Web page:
Leukemia is a general term for cancer of the blood or bone marrow characterized by an abnormal production of blood cells. It is divided into the following four types:

  • acute myelogenous leukemia (AML)
  • acute lymphocytic leukemia (ALL)
  • chronic myelogenous leukemia (CML)
  • chronic lymphocytic leukemia (CLL)

With acute leukemia (AML and ALL) immature blood cells in the bone marrow crowd out normal cells. These nonfunctional cells spill over into the blood stream, and spread to other organs in the body. Acute leukemia is the most commonly found leukemia in children. Acute leukemia progresses very rapidly and requires immediate treatment.

Chronic leukemia (CML and CLL) relatively mature, but abnormal, blood cells multiply excessively over a period or months or years. The number of red cells is generally less than normal, causing anemia. The number of white cells can be much higher than normal. Chronic leukemia occurs most often in older people.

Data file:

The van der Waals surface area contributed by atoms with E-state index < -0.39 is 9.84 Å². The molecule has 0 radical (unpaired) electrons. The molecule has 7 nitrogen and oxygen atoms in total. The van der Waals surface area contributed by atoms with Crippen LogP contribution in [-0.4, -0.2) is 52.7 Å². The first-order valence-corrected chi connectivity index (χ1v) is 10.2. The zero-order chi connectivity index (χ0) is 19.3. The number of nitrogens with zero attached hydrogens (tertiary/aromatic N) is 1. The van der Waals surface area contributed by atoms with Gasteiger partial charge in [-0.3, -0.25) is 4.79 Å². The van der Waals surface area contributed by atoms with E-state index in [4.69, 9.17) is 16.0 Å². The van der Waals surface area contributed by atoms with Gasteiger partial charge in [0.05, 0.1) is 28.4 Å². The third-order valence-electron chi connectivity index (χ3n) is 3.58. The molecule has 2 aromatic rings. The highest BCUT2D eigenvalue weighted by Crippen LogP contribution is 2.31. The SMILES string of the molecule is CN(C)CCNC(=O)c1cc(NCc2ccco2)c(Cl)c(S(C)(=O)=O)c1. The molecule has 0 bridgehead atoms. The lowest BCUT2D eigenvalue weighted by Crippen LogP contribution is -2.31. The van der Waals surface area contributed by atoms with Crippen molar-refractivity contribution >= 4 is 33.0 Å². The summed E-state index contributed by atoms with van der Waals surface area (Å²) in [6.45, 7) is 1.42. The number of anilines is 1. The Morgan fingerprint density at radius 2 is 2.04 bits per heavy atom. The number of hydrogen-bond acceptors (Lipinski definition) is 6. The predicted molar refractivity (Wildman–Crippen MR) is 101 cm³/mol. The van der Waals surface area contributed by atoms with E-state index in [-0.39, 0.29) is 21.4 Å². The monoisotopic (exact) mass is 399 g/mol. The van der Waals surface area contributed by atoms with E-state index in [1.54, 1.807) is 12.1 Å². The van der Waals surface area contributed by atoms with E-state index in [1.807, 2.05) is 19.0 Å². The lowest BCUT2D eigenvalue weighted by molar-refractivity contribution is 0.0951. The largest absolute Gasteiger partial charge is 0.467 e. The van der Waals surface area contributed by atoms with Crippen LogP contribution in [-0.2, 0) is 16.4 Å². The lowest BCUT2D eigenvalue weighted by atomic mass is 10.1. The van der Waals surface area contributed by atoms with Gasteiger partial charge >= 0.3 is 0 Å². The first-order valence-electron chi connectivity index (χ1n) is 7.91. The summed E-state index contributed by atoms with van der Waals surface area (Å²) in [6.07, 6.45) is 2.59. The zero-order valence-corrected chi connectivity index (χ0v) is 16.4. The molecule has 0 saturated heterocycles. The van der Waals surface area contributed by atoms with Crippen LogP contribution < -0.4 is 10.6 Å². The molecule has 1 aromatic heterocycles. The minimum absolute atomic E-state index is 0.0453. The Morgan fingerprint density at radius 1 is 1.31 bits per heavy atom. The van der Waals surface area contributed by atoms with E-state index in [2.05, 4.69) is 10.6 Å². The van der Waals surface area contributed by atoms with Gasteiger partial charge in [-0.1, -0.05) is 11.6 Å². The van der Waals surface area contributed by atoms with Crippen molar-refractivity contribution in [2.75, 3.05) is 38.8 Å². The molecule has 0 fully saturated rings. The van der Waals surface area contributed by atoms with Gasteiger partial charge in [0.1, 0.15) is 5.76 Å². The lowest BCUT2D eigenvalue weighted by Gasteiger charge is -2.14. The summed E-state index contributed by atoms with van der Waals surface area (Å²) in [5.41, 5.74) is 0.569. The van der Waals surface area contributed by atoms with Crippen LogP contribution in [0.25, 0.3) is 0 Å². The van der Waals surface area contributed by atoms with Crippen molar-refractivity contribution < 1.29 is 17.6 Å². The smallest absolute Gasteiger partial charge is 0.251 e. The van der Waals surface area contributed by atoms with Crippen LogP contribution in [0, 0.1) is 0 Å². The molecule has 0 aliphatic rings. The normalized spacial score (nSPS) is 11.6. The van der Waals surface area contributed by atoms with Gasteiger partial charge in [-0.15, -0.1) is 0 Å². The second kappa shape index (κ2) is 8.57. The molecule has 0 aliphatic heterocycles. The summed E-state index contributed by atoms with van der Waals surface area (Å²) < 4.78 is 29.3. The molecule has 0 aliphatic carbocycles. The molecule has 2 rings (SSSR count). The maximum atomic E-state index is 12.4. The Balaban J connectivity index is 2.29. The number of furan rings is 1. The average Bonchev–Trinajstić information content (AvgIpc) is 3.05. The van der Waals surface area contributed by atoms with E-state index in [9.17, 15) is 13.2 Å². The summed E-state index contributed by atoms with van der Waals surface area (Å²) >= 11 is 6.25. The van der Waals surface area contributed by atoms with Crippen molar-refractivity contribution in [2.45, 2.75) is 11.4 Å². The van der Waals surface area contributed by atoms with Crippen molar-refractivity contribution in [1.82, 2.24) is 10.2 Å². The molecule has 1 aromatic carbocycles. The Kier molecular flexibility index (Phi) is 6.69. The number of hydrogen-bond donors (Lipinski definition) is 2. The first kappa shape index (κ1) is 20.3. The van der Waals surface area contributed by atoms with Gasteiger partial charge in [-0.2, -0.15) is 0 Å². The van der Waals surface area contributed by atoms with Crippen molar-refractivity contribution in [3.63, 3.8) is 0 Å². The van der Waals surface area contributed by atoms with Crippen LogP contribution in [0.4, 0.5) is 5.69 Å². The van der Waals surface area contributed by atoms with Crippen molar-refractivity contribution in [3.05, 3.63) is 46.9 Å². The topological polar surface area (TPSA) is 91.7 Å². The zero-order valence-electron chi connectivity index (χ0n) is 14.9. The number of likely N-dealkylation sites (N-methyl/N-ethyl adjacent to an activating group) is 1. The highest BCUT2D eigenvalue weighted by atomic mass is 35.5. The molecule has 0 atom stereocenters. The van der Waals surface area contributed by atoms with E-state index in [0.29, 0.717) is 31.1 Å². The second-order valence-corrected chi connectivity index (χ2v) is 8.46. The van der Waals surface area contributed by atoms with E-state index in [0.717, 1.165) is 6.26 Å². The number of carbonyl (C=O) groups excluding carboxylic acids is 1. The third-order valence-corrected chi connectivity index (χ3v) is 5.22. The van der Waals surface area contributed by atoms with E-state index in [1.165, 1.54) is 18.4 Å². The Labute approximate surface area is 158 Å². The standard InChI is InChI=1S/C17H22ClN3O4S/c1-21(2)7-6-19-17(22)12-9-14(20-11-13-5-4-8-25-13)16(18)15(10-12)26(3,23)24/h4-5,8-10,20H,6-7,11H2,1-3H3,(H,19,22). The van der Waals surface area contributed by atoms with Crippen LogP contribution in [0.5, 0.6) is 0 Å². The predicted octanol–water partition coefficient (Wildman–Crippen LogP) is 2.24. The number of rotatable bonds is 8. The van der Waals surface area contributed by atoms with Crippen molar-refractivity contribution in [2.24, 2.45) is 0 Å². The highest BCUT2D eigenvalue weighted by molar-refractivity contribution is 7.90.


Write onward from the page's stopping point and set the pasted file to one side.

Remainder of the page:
Both acute and chronic leukemias are further subdivided according to what kind of blood cell is affected. All leukemias begin with a leukemic change to a cell in the bone marrow. The cancerous cell multiplies and survives better than normal cells and eventually crowds out the normal cells.

In lymphocytic leukemias (ALL and CLL), the cancerous change occurs in a type of marrow cell that forms lymphocytes, a type of white blood cell that is part of the immune system.

In myelogenous leukemias (AML and CML), the change occurs in a type of marrow cell that forms red blood cells, other white blood cells, and platelets.